Pardot Dynamic Content is great, but only if you need fewer than 25 variations for a piece of content.
“MORE THAN TWENTY-FIVE VARIATIONS?”
…you might be thinking.
“Perhaps you need to be more specific with your audience segmentation!”
…you might say.
You might be right.
But for global marketing operations teams, 25 variations can be a vexing limitation if they want to keep things automated.
Think about the local contact information for an email footer that you’d like to use globally. You may need it in more than 25 versions to accommodate all the languages or countries you’re marketing to.
That kind of thinking can get a normal marketing person anxious. What if the data’s bad? How can we predict what will happen? WILL I GET FORWARDED ALL THE COMPLAINT EMAILS??
But not YOU. You’re a MOPS pro, and you’re going to use the power of Pardot Handlebars Merge Language (HML) to protect yourself against these possibilities!
The key here is nothing. Literally. It’s a blank.
We leave the “default” content blank on all sets of Dynamic Content, allowing the variable to cascade through the groups until it finds a match and displays what we want. If there is no match, the magic of HML provides that fallback value.
The real-world example
Let’s use our local contact information requirement, and assume we need content for 50 countries (obviously you could use this with the 50 US states).
We will build the two Dynamic Content sets, 25 countries go into the first one with a blank default and the other 25 going into the second content piece, also with a blank default.
The blank default means that if the Prospect’s Country value doesn’t match anything in that Dynamic Content block, it’s not going to actually put anything there. That allows the values from the second Dynamic Content block to go to work and serve up a value when it finds a match.
Here’s how those two pieces of Dynamic Content would look:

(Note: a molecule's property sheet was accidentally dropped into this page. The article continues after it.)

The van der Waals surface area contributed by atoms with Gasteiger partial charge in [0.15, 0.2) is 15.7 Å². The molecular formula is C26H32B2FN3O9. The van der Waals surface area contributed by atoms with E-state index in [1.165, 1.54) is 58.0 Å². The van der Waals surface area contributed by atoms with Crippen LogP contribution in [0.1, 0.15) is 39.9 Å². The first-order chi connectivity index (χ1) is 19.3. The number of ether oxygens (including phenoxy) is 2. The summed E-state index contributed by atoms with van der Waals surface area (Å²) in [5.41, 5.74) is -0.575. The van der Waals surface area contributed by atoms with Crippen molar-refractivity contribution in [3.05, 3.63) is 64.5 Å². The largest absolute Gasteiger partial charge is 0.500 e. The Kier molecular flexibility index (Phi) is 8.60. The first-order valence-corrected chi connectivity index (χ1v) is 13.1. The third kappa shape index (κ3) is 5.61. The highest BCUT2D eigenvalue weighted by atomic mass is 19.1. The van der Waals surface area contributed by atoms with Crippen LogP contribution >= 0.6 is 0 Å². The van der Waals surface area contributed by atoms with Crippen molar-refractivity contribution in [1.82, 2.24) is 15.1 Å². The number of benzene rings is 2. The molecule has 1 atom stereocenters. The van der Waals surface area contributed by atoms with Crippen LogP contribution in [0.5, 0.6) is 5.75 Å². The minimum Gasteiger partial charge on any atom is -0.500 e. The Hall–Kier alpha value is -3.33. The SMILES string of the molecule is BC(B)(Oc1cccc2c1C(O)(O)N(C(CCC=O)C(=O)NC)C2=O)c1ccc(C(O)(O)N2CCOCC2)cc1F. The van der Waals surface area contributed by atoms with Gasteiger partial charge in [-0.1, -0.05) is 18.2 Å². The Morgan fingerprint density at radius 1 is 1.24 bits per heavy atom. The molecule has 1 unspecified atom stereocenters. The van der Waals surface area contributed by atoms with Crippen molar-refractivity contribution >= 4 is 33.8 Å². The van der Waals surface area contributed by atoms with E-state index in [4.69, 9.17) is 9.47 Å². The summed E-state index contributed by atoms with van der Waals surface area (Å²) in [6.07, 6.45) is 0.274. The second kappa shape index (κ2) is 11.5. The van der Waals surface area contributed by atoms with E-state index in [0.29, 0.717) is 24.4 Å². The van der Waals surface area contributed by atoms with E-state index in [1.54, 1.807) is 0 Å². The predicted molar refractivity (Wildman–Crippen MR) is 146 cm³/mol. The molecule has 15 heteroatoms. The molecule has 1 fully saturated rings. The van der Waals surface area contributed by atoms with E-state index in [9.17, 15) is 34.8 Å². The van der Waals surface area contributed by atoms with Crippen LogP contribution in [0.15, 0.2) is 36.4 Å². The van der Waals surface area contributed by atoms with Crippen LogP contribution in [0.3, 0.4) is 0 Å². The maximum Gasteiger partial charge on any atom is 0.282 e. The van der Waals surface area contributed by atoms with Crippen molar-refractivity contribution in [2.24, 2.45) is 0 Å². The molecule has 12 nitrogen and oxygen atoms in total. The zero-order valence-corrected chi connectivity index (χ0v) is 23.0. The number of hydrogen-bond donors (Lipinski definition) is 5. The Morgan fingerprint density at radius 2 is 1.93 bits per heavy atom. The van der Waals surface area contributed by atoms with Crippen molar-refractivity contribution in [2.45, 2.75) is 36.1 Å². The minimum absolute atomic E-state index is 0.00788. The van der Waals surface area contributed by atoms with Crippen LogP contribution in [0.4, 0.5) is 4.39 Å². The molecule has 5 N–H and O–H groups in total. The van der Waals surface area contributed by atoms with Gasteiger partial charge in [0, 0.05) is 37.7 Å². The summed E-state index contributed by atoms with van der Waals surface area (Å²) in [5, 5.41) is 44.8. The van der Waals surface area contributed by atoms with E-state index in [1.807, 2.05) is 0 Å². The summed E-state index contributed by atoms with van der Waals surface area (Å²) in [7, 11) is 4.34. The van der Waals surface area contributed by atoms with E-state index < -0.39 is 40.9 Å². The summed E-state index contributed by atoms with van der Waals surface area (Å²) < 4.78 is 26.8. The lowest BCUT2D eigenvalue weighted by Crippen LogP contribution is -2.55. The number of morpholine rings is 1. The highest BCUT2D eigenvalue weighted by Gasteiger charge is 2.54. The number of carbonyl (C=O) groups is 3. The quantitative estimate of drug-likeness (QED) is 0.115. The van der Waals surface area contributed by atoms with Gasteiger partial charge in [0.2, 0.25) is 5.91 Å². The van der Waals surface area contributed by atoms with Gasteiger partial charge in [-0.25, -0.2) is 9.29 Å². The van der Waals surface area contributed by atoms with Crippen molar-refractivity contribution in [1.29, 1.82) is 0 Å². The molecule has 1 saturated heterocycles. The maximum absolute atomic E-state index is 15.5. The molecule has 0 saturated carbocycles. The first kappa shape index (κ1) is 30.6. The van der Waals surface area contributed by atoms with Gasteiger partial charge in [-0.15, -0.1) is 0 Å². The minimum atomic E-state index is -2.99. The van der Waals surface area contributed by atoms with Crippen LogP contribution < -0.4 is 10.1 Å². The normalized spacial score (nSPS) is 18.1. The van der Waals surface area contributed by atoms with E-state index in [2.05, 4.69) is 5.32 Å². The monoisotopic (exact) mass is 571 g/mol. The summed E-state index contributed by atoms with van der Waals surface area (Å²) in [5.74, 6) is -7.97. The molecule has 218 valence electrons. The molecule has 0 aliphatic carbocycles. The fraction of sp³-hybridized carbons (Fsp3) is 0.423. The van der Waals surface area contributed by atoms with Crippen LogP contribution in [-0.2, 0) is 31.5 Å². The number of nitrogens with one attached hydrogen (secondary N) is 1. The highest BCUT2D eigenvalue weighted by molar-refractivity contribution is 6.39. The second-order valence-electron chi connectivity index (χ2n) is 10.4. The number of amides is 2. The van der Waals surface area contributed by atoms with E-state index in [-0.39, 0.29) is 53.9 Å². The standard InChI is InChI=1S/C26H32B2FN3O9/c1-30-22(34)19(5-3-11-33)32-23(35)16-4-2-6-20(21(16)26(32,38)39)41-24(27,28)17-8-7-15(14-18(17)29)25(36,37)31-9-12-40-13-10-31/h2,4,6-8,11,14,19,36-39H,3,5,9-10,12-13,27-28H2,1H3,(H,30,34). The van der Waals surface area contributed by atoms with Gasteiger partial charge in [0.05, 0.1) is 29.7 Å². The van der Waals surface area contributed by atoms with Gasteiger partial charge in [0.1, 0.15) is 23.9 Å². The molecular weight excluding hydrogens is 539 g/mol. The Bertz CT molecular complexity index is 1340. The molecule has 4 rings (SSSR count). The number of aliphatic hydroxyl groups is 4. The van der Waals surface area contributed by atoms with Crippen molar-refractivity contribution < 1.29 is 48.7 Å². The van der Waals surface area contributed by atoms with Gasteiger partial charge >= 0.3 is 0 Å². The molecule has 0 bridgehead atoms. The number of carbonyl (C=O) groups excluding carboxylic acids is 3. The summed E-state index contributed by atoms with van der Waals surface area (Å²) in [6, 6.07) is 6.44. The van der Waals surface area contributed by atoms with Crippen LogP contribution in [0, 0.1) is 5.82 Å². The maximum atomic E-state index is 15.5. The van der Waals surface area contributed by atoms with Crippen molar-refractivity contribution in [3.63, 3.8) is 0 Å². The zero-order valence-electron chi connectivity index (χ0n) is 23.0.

The problem: This doesn’t account for any prospects whose Country field value is missing. In that case, the recipient wouldn’t get anything there. BAD UX.
To fill in a default “fallback” value we use an if/else HML structure. We will then put the Dynamic Content after the HML. In this case, we’ll put the corporate HQ address as the fallback.
*Note: programmers will want to put the dynamic content inside the HML “IF”, but this won’t work consistently in all use cases.*
Let’s break down the HML:
This is where Pardot evaluates the Country field value, serving up the right address if the recipient’s country field matches. If it doesn’t match on Country Group A (Dynamic content 1332), it doesn’t display anything and moves on to Country Group B (Dynamic content 1334). If it still doesn’t match a country, it returns the default value, which is a blank.
This “#if” HML tag means “Let’s check this Prospect’s Country field for a value.”
This is the HML magic that says “If there is no value, put this stuff instead (Corporate HQ address)”
End if statement and therefore, the HML.
If you haven’t enabled HML…
You can still use this solution, but without the fallback value. This is fine if you’re absolutely confident in your data, or if you have a situation where serving up no data is better than the wrong data.
What are your ideas?
How could you use more than 25 variations of Dynamic Content? Let us know in the comments!